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Vaccinated people who catch COVID-19 are getting different symptoms. What are they?

The CDC says overall fully vaccinated people will have much milder symptoms than an unvaccinated person.

CHARLOTTE, N.C. — Doctors say COVID-19 symptoms are different for fully vaccinated people, as the vaccines are designed to prevent hospitalizations and severe illness.

What they don't do, is prevent infections altogether. According to the Centers for Disease Control and Prevention (CDC), fully vaccinated people will have milder symptoms overall than an unvaccinated person. 

So what are they? Let's connect the dots

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One analysis from a health app found the five most common symptoms among fully vaccinated COVID-19 patients. 

They are headache, runny nose, sneezing, sore throat and loss of smell. Health experts also say vaccinated people are more likely to be asymptomatic if they get COVID-19, but those breakthrough infections are still uncommon.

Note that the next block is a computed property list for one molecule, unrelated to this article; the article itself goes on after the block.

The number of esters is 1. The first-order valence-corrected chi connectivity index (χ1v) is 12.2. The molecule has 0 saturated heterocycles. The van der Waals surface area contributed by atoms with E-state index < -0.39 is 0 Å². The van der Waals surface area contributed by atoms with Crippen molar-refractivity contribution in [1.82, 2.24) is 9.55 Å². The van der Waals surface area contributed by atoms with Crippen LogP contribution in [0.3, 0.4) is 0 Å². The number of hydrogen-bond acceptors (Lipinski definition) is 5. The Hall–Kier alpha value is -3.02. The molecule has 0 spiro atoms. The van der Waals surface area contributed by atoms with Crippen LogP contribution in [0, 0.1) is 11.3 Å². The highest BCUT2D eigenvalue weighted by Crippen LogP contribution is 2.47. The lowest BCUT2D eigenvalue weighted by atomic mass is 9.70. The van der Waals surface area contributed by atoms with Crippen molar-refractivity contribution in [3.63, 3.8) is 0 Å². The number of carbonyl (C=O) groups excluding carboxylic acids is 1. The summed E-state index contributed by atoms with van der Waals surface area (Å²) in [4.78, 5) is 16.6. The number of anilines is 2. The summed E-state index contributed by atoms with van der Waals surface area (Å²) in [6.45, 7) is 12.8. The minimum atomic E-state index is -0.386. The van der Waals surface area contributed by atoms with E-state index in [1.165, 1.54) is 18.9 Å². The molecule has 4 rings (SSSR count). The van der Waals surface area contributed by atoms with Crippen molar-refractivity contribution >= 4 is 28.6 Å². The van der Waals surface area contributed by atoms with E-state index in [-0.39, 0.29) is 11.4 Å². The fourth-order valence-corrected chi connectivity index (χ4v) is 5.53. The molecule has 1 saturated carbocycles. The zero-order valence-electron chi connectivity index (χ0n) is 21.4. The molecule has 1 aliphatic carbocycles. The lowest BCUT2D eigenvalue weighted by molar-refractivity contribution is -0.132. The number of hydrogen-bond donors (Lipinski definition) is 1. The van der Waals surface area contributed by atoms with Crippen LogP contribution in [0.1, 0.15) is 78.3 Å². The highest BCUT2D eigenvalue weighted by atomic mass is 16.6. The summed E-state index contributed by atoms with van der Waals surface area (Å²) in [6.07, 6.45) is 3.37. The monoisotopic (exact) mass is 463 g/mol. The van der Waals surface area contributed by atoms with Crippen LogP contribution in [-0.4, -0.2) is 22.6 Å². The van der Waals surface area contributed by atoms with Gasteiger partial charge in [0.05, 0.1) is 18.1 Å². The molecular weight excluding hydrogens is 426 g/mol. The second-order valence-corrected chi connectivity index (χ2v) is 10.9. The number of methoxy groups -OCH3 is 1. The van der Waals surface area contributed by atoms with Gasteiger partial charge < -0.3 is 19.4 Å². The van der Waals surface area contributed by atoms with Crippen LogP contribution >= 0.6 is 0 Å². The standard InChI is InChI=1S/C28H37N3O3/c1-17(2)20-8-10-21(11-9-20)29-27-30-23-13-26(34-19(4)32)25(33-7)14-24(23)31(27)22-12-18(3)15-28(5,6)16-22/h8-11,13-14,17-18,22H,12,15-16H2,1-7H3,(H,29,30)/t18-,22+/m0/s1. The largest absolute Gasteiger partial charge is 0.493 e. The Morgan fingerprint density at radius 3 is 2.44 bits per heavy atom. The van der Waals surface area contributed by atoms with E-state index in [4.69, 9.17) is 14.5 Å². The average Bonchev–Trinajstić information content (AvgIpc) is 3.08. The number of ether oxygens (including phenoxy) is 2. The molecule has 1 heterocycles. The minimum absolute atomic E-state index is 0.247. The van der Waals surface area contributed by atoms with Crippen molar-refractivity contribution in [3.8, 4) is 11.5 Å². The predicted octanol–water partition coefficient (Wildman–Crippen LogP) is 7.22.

There are a lot of reasons keeping holding back someone who is hesitant from getting vaccinated. But doctors say already having COVID-19 and the natural antibodies that come with it isn't a good enough reason to skip the shot.

In Mecklenburg County, health officials say less than 1% of fully vaccinated people have gotten COVID-19. 

Atrium Health, one of the largest health care providers in the Carolinas, announced Tuesday that 96% of patients on ventilators in their system are unvaccinated. North Carolina officials said that 91% of people in the hospital are unvaccinated, and of the 9% who are vaccinated, most are older with underlying health conditions that make them vulnerable to serious illness. 

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